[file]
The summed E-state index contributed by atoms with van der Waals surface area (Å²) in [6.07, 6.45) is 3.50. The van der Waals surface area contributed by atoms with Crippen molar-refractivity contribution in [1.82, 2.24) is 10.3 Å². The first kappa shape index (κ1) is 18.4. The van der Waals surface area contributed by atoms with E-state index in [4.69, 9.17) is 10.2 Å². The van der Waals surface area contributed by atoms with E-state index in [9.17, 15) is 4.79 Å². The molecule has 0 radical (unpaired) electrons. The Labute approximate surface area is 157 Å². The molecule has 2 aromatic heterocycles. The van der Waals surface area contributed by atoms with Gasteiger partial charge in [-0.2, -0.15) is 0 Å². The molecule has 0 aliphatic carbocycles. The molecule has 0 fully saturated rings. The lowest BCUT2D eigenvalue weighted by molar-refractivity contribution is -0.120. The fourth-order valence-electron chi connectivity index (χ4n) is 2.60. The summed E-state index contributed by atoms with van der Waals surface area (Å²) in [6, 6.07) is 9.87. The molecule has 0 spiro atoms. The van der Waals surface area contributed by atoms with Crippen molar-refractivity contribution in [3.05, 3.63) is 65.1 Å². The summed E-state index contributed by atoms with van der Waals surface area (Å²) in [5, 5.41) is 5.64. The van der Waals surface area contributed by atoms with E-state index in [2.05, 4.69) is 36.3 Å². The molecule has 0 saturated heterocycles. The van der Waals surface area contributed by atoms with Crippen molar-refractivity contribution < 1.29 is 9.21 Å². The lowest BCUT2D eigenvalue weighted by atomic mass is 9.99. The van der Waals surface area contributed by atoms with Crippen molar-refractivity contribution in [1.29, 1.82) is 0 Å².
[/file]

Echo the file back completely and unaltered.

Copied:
The summed E-state index contributed by atoms with van der Waals surface area (Å²) in [6.07, 6.45) is 3.50. The van der Waals surface area contributed by atoms with Crippen molar-refractivity contribution in [1.82, 2.24) is 10.3 Å². The first kappa shape index (κ1) is 18.4. The van der Waals surface area contributed by atoms with E-state index in [4.69, 9.17) is 10.2 Å². The van der Waals surface area contributed by atoms with E-state index in [9.17, 15) is 4.79 Å². The molecule has 0 radical (unpaired) electrons. The Labute approximate surface area is 157 Å². The molecule has 2 aromatic heterocycles. The van der Waals surface area contributed by atoms with Gasteiger partial charge in [-0.2, -0.15) is 0 Å². The molecule has 0 aliphatic carbocycles. The molecule has 0 fully saturated rings. The lowest BCUT2D eigenvalue weighted by molar-refractivity contribution is -0.120. The fourth-order valence-electron chi connectivity index (χ4n) is 2.60. The summed E-state index contributed by atoms with van der Waals surface area (Å²) in [6, 6.07) is 9.87. The molecule has 0 spiro atoms. The van der Waals surface area contributed by atoms with Crippen molar-refractivity contribution in [3.05, 3.63) is 65.1 Å². The summed E-state index contributed by atoms with van der Waals surface area (Å²) in [5, 5.41) is 5.64. The van der Waals surface area contributed by atoms with E-state index in [2.05, 4.69) is 36.3 Å². The molecule has 0 saturated heterocycles. The van der Waals surface area contributed by atoms with Crippen molar-refractivity contribution < 1.29 is 9.21 Å². The lowest BCUT2D eigenvalue weighted by atomic mass is 9.99. The van der Waals surface area contributed by atoms with Crippen molar-refractivity contribution in [1.29, 1.82) is 0 Å².